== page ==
Nanotechnology opens up new ways to harvest energy

Developing new materials to transform waste heat into useful electrical energy

27 July 2012

Harvesting heat from car exhausts to transform it into electricity
Harvesting heat from car exhausts to transform it into electricity

Professor Mike Reece’s research group is developing new materials to transform waste heat into useful electrical energy in partnership with European Thermodynamics Ltd.

Materials processing and transportation generates a large amount of waste heat energy – such as car exhaust. Yet with the right technology, this waste can become a valuable source of useful energy.

Thermoelectric nanomaterials

Mike Reece has been developing thermoelectric nanomaterials that can convert waste heat into useful electrical energy.

There are many possible applications for this technology. For example, it could be used in devices designed to harvest heat from car exhausts and transform it into electricity, which in turn could power the car’s air conditioning.

It could also be useful in deep space missions, where solar energy cannot be relied on. Thermoelectric nanomaterials could be used to transform energy from encapsulated radioactive heat sources into electricity.

Queen Mary and European Thermodynamics Ltd

European Thermodynamics Ltd (ETL) specialises in heat management and thermoelectric devices.

The ImpactQM funding enabled an initial collaborative industrial project involving Mike and, a then post-doctoral research assistant, Haixue Yan. “Within weeks we were producing new thermoelectric materials,” Mike recalls. “It quickly opened up a major research area that is contributing to the larger research effort at QM to develop energy related materials that contribute to reducing energy consumption and pollution.

“The materials that I am developing are best made by densifying powders at high temperatures (usually higher than 1,000°C).” Mike explains. “This process, known as sintering, produces polycrystalline materials that consist of small grains of materials joined together. This is how most ceramic materials are made, including household items such as plates or high technology electronic materials used in sensors.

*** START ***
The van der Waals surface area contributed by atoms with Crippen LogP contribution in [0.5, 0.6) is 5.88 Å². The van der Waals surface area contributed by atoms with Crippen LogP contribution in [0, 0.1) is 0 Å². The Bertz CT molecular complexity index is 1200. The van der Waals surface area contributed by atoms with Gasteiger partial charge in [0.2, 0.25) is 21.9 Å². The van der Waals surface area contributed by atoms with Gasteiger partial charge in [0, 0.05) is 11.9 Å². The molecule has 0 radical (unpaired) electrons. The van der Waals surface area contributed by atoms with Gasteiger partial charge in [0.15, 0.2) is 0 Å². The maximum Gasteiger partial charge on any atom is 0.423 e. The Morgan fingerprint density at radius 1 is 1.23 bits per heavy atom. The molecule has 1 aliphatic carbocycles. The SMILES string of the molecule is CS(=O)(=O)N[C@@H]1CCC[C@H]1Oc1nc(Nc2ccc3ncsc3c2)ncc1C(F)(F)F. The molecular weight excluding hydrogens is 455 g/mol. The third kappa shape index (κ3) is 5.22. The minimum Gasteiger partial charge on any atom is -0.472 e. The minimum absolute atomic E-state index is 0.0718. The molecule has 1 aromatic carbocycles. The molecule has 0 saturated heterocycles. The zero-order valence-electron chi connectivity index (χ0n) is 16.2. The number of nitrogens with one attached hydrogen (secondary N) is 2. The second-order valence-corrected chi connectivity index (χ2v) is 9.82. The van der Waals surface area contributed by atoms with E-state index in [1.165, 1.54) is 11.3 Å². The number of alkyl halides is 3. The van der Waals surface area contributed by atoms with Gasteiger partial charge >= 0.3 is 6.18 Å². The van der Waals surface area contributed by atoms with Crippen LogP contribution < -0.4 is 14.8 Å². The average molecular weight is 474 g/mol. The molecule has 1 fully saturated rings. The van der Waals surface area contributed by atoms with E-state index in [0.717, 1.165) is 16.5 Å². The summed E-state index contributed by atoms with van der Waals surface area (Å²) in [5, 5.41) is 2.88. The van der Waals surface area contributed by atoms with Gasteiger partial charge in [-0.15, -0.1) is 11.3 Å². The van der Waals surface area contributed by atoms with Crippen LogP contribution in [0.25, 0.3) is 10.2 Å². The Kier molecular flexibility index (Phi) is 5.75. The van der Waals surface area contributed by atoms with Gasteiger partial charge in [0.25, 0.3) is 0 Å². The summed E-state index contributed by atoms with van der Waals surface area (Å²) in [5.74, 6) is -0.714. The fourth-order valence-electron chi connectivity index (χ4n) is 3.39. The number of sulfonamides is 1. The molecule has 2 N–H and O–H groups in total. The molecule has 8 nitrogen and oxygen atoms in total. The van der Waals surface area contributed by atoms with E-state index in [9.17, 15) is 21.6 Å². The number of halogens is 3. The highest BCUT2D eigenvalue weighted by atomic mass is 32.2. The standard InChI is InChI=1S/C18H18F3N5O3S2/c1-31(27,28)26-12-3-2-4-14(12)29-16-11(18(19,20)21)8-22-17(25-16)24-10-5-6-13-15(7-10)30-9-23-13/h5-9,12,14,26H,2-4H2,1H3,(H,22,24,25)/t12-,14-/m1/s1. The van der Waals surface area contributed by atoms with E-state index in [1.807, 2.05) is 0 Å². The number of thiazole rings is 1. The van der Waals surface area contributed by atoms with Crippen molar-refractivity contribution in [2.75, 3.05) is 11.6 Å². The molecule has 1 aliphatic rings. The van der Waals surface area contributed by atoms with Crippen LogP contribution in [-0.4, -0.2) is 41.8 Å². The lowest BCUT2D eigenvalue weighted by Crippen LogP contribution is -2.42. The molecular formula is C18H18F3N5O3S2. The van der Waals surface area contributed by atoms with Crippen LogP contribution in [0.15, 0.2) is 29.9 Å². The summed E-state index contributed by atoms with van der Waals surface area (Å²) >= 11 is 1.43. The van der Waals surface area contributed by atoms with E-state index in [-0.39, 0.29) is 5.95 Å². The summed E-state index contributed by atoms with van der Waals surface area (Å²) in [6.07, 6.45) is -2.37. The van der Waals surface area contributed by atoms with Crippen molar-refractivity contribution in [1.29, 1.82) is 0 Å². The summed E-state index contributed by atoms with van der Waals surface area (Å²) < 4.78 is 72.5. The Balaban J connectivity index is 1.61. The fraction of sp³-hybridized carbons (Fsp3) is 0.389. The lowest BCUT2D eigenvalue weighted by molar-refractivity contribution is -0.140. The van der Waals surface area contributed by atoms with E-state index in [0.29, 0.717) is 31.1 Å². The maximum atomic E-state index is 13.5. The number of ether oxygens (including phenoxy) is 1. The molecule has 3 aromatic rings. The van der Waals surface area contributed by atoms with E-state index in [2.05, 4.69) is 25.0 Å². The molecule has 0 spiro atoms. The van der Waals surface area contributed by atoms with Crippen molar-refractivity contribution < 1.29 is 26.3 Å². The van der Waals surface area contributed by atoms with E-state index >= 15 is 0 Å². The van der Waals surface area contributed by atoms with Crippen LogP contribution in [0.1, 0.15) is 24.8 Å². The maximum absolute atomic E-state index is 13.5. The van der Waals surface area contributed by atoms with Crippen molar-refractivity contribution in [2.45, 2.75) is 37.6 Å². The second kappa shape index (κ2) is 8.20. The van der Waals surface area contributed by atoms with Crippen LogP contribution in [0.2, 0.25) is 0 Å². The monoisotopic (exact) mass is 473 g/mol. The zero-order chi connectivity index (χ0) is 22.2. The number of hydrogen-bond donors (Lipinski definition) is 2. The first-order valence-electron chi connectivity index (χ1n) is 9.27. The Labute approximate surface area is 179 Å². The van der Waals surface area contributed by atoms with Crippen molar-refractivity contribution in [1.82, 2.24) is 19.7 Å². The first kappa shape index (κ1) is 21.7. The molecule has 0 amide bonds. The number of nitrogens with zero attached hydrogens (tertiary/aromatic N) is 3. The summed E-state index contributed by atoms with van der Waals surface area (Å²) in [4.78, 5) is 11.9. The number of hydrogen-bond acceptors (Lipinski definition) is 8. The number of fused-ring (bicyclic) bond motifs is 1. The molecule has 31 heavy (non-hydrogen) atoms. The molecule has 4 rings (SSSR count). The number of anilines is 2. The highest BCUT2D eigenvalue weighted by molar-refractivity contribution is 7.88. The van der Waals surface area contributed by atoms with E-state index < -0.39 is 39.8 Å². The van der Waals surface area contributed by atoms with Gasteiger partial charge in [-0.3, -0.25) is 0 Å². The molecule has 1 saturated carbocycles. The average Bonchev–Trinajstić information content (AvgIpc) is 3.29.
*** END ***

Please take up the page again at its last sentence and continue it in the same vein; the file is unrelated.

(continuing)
“As a result of the ImpactQM funding, we have developed expertise in making these materials and are now developing new materials that will hopefully one day find commercial applications,” says Mike.

Manufacturing nanomaterials

Nanotechnology gives us an insight into how materials behave at small length scales: in some cases their properties improve, and in others they are degraded. Being able to manipulate materials at the nanoscale has opened up possibilities for developing new and improved materials for new applications.

QM spin-out company, Nanoforce Technology, is developing new processing routes to produce nanostructured materials and composites. This includes the first Spark Plasma Sintering (SPS) furnace in the UK.

The SPS process involves rapid heating. Mike says, “It is much faster than conventional sintering. Instead of hours or days to process materials, it now takes minutes.”  This unique capability was key to the success of the Impact QM project.

A new partnership, next steps

What started as a single project has grown into an ongoing relationship between QM and European Thermodynamics Ltd (ETL).

Mike says, “it has opened up many new research and collaboration opportunities. Two PhD students are currently involved with projects with ETL, and I’m working with them on an ongoing basis as part of a Royal Society Industry Fellowship.”

“My research has always been applications-focused, but the close partnership with ETL has brought this even more to the fore. I have many meetings with potential end users of the technology, and this really focuses your attention on what is actually needed to produce commercially successful material.”  

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